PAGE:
Are our rights disappearing?
PRIVACY and our right to it is being whittled away.The people of Broughton in Buckinghamshire made a decent stab to protect theirs by forming a human hoarding around a Google Street camera snooping on their comings and goings.
PRIVACY and our right to it is being whittled away.
The people of Broughton in Buckinghamshire made a decent stab to protect theirs by forming a human hoarding around a Google Street camera snooping on their comings and goings.
But they were on a hiding to nothing. Privacy is a privilege now, no longer a right.
It's bad enough having the beady eye of CCTV trailing us through town centres, car parks, shops, pubs, but Google Street spying on neighbourhoods is just peeping tomdom, legitimising the creepy and insidious.
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Are our own lives so dull we want to watch people we don't know mow their lawn, have a crafty ciggie without the wife finding out or a man in a cap picking his nose walking home from work?
Read a book, take a nap, volunteer to help others, mow your own lawn, get a life. Spying on strangers is just weird.
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Technology is making us into sad old nosy parkers.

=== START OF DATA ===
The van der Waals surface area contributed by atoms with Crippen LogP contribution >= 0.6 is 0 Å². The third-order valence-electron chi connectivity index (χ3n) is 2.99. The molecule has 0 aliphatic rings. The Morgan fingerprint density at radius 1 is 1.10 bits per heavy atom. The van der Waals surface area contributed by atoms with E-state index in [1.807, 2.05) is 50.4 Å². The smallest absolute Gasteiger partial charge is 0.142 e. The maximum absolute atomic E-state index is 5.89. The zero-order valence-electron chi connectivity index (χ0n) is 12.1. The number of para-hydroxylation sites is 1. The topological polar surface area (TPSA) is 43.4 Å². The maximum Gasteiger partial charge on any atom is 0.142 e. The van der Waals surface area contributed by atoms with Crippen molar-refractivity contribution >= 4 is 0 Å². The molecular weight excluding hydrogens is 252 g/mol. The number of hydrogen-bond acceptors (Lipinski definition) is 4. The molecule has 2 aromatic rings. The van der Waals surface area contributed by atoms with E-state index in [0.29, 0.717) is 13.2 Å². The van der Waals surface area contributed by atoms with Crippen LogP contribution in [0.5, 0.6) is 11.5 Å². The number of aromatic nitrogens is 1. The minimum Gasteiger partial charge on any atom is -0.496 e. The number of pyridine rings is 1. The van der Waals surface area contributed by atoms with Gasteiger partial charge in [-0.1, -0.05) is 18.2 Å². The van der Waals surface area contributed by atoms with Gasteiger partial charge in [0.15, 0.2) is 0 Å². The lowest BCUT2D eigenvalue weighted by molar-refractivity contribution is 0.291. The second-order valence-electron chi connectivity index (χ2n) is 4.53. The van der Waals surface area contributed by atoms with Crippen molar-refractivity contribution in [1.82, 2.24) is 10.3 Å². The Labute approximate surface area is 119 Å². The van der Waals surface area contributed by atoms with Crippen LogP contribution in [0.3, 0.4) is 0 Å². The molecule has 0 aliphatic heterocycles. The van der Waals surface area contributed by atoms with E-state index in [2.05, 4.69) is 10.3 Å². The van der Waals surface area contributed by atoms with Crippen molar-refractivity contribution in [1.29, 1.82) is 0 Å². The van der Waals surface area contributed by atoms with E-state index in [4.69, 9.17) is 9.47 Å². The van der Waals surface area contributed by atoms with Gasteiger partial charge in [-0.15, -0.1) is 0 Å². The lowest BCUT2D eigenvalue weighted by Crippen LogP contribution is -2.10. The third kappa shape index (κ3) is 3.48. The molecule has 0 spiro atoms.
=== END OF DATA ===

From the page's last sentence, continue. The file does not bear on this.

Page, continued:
And if you don't care to share the inanities and mundanities of your little lives with others via webcams, internet networking sites, Twitter et al, and choose to opt out of techno-snooping, you're viewed as some kind of sociopath.
Not on Facebook? Why not? Not Twittering? Are you mad?
Why wouldn't you want to know what someone you met on holiday in 1986 is thinking when they woke up this morning via Facebook? Why would anyone?
Today, you're viewed as a strange lonely recluse if you're happy to keep your thoughts, life and family to yourself, thank you very much, without sharing the minutiae - the tediously mind-numbingly dull minutiae - with anyone interested to peek.
And if, like me, you cling on to that old-fashioned concept that a mobile phone is for emergencies - and rarely switch it on - and screen your phone calls, people view you as an odd anti-social misfit.
Life today is too social, in-your-face, sharing and communal. I hate communal.
The concept of being alone and keeping our own counsel is so last century. A luxury. Today everything has to be shared - everything with everyone all the time.